„Neglect of mathematics works injury to all knowledge, since he who is ignorant of it cannot know the other sciences or the things of this world. And what is worse, men who are thus Ignorant are unable to perceive their own ignorance and so do not seek a remedy.“

—  Roger Bacon
Context: Mathematics is the gate and key of the sciences.... Neglect of mathematics works injury to all knowledge, since he who is ignorant of it cannot know the other sciences or the things of this world. And what is worse, men who are thus Ignorant are unable to perceive their own ignorance and so do not seek a remedy. cited in: Morris Kline (1969) Mathematics and the physical world. p. 1

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„All other sciences are called speculative: they are not concerned with the deeds of the present or future life affecting man's salvation or damnation. All procedures of art and of nature are“

—  Roger Bacon
Context: All these foregoing sciences are, properly speaking, speculative. There is indeed in every science a practical side, as Avicenna teaches in the first book of his Art of Medicine. Nevertheless, of Moral Philosophy alone can it be said that it is in the special and autonomatic sense practical, dealing as it does with human conduct with reference to virtue and vice, beatitude and misery. All other sciences are called speculative: they are not concerned with the deeds of the present or future life affecting man's salvation or damnation. All procedures of art and of nature are directed to these moral actions, and exist on account of them. They are of no account except in that they help forward right action. Thus practical and operative sciences, as experimental alchemy and the rest, are regarded as speculative in reference to the operations with which moral or political science is concerned. This science is the mistress of every department of philosophy. It employs and controls them for the advantage of states and kingdoms. It directs the choice of men who are to study in sciences and arts for the common good. It orders all members of the state or kingdom so that none shall remain without his proper work. Ch. 14 as quoted in J. H. Bridges, The 'Opus Majus' of Roger Bacon (1900) Vol.1 http://books.google.com/books?id=6F0XAQAAMAAJ Preface pp.x-xi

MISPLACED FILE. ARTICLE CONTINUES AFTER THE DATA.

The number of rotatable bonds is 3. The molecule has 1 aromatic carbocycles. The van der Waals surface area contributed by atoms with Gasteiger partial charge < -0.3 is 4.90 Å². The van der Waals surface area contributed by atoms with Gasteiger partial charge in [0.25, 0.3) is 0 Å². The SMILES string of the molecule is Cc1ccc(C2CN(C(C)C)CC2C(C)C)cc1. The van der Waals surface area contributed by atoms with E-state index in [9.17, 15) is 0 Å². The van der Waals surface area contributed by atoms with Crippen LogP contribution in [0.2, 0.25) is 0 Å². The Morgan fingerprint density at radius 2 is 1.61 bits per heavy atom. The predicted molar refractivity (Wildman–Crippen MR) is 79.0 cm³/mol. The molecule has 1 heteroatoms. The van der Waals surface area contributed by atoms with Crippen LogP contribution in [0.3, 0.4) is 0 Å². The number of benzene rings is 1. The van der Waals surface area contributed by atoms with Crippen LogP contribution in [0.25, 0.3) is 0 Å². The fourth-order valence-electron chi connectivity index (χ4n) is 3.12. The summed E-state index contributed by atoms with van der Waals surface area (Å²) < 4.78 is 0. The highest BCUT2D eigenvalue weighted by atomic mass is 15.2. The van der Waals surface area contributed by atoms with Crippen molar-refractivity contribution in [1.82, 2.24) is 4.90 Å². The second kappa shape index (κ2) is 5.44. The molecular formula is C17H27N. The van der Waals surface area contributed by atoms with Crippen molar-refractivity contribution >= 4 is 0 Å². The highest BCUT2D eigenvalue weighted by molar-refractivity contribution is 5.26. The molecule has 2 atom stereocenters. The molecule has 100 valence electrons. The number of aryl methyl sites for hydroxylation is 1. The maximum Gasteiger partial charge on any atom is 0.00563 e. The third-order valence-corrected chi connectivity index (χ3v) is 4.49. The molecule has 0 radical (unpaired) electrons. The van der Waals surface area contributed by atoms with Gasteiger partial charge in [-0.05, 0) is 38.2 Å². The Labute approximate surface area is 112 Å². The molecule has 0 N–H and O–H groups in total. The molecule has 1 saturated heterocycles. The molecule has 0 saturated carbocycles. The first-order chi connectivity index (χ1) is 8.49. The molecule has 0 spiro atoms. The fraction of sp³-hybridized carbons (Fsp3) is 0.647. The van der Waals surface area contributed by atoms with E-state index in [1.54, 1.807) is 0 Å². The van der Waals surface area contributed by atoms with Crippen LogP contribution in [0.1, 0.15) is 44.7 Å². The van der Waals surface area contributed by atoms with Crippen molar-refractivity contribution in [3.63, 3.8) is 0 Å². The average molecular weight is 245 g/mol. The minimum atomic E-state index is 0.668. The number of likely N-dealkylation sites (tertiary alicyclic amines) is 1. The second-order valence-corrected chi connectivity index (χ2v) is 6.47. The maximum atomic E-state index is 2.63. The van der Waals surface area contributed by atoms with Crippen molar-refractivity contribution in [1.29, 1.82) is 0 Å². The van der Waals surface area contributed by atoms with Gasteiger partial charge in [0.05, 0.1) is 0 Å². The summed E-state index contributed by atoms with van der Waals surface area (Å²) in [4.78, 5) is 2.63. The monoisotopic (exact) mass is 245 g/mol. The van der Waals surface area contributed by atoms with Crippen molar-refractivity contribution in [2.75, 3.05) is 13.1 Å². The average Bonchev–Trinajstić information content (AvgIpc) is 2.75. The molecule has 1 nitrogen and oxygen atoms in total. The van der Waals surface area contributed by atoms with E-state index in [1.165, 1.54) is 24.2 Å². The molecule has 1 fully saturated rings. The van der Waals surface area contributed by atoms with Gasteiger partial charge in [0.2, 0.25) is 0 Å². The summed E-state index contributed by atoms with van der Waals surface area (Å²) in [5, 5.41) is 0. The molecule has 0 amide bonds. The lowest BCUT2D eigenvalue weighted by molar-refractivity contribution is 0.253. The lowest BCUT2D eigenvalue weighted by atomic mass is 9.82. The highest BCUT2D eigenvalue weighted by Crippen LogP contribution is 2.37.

„If in other sciences we should arrive at certainty without doubt and truth without error, it behooves us to place the foundations of knowledge in mathematics...“

—  Roger Bacon
Bk. 1, ch. 4. Translated by Robert B. Burke, in: Edward Grant (1974) Source Book in Medieval Science. Harvard University Press. p. 93